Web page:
The last time we considered the possibility of Ghostbusters 3, we were implicitly shamed for our curiosity by none other than Bill Murray, who seems to regard its existence as an irritant that, thankfully, will never come to fruition—except if it does, because “maybe it would be fun.” That sort of noncommittal wavering, perhaps intentionally, has led us to regard any and all news of another Ghostbusters with a certain amount of skepticism, if not genuine annoyance: Murray said that the script by Year One writers Gene Stupnitsky and Lee Eisenberg was terrible, that the whole thing was being concocted as a crass framework to hand over the franchise to a new generation, and that the only way he’d want to appear in it is if they killed him off. So yeah, why are we still talking about it again?
Because then we get interviews like this one with Dan Aykroyd, who’s been peddling vodka out of the back of an RV in between starring in Yogi Bear—which is itself a crass framework concocted to hand over a franchise to a new generation—and thus doesn’t have Murray’s exacting standards, to put it charitably. Here Aykroyd tells Vanity Fair why he’s still committed to Ghostbusters 3, never mind what Murray says. (After all, he'd be missing out on the "comic role of a lifetime"!)
Last month in GQ Bill Murray said something that wasn’t so nice about Ghostbusters 3.
He was talking about the writers from Year One, and I think he was reacting to the box-office success and the general public view of the film, which in my view was a very serviceable comedy, and in the end I think they’ll make their money back. I think he was concerned that the writing on Ghostbusters 3 by these guys would not be up to standard, but I can tell you firsthand, I’m working on the script now and those two — Stupnitsky and Eisenberg — wrote Bill the comic role of a lifetime, and the new Ghostbusters and the old are all well represented in it … we have a strong first draft that Harold [Ramis] and I will take back, and I’m very excited about working on it.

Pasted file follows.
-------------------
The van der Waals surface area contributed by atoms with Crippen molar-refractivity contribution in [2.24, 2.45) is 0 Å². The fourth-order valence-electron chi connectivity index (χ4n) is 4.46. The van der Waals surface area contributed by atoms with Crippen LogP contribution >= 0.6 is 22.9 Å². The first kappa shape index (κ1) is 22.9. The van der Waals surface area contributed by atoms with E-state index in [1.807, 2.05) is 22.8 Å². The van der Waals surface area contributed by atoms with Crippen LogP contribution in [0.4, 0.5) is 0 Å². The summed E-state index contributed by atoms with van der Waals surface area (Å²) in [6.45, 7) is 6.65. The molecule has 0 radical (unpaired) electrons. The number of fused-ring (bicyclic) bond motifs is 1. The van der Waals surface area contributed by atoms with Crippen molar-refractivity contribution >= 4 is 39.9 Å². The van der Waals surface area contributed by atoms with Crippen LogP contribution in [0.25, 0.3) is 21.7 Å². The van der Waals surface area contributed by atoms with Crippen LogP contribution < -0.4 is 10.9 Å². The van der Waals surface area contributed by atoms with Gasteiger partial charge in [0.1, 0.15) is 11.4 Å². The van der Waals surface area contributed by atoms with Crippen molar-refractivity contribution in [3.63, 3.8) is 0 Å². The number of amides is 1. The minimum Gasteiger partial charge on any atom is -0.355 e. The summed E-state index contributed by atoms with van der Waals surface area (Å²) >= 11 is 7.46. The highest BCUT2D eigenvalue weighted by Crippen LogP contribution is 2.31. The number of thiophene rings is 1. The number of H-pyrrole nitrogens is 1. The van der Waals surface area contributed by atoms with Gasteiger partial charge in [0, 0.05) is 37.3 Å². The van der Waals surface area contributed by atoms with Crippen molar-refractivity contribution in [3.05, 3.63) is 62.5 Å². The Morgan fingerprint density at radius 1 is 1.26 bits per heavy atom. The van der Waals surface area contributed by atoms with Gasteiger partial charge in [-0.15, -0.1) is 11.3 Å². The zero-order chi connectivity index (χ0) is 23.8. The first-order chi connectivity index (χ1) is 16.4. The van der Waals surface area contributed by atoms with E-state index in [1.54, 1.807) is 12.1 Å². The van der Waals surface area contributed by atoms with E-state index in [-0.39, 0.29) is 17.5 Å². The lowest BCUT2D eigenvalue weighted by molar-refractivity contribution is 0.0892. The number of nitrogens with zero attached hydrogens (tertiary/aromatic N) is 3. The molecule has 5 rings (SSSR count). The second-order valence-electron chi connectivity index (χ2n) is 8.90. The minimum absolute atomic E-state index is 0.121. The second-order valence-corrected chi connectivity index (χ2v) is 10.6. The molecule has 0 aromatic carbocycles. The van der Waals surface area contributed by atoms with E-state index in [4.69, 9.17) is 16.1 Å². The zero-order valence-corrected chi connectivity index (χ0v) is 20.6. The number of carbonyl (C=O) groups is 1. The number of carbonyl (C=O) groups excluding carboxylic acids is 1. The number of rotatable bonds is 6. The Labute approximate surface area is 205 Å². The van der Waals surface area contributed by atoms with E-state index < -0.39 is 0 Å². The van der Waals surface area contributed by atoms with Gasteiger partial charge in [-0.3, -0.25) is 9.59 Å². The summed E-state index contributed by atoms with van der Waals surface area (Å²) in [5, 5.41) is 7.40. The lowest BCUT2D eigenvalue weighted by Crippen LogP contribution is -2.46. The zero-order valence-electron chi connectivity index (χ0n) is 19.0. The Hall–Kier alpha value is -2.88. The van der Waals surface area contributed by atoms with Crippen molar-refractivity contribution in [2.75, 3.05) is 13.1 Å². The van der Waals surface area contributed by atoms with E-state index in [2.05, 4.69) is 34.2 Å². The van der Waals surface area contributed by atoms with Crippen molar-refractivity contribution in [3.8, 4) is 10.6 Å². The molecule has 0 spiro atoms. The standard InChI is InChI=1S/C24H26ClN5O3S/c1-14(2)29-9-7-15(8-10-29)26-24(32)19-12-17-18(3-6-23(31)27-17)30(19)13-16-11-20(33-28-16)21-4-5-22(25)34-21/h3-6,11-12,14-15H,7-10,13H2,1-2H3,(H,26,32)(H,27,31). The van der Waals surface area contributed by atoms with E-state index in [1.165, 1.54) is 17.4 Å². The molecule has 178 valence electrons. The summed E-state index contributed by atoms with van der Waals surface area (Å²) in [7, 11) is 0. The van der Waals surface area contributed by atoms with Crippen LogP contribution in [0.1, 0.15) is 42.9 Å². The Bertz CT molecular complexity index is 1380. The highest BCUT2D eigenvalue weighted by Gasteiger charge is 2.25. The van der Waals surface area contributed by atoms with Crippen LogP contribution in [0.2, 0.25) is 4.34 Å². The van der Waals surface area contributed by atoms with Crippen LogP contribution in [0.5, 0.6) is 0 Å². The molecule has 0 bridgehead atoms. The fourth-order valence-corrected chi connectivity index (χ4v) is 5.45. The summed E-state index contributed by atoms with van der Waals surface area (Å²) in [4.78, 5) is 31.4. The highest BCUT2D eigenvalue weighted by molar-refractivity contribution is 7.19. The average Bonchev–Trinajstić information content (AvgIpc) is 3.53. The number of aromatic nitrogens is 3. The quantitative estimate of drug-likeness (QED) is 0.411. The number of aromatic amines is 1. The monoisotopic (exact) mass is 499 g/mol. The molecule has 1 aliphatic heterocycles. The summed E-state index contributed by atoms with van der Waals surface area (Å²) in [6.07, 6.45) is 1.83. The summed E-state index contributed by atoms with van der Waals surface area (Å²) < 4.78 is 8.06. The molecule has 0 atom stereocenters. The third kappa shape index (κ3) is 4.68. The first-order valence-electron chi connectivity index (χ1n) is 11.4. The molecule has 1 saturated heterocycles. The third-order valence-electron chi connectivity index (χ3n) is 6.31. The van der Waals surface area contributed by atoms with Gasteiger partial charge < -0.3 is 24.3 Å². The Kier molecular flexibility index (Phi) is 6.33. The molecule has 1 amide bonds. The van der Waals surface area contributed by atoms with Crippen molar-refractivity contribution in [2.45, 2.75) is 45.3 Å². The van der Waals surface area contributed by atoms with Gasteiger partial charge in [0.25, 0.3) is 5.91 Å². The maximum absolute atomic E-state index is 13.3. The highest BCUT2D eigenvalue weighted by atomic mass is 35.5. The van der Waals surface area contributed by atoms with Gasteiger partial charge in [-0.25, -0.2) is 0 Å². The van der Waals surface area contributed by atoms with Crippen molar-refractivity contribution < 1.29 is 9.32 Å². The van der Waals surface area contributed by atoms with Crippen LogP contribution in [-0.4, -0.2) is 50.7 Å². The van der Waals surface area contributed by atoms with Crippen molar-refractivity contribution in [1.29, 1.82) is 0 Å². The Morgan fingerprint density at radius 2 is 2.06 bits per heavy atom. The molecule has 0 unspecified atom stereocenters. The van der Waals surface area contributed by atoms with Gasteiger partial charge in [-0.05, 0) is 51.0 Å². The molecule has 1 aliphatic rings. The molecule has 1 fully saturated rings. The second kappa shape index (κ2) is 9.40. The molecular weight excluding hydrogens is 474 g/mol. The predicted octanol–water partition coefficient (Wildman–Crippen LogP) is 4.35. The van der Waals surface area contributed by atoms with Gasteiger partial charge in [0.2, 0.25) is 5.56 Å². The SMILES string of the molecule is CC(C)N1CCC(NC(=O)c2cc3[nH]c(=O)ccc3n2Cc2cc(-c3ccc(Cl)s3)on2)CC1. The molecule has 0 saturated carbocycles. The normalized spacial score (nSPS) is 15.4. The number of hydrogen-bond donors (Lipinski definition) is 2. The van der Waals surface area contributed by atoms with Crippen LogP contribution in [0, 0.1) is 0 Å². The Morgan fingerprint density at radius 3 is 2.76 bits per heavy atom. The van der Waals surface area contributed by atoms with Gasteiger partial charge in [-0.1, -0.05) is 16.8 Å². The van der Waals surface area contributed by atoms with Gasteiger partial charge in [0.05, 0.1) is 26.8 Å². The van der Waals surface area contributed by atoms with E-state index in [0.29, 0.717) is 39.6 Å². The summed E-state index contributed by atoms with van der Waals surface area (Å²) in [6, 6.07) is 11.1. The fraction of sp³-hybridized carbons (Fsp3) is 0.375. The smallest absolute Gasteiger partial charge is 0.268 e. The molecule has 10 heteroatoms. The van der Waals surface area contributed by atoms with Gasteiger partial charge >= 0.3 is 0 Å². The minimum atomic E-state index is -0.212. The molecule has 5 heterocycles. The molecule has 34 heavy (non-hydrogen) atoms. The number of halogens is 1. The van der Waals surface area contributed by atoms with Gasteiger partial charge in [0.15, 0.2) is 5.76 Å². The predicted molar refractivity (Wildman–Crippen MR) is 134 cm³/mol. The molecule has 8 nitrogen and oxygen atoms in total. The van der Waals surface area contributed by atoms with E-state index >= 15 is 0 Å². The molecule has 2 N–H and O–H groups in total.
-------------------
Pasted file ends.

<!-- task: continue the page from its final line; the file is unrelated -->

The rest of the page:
Bill and Ted 3. Heathers 2. True Lies 2. Really?
Look, Hollywood is in love with any kind of nostalgia that can prove itself to be commercial. But it has to evolve. Now [in Ghostbusters 3] my character’s eyesight is shot, I got a bad knee, a bad hip — I can’t drive that caddy anymore or lift that Psychotron Accelerator anymore, it’s too heavy. We need young legs, new minds—new Ghostbusters; so I’m in essence passing the torch to the new regime, and you know what? That’s totally okay with me.
Yes, Dan. We are aware that that sort of thing is totally okay with you.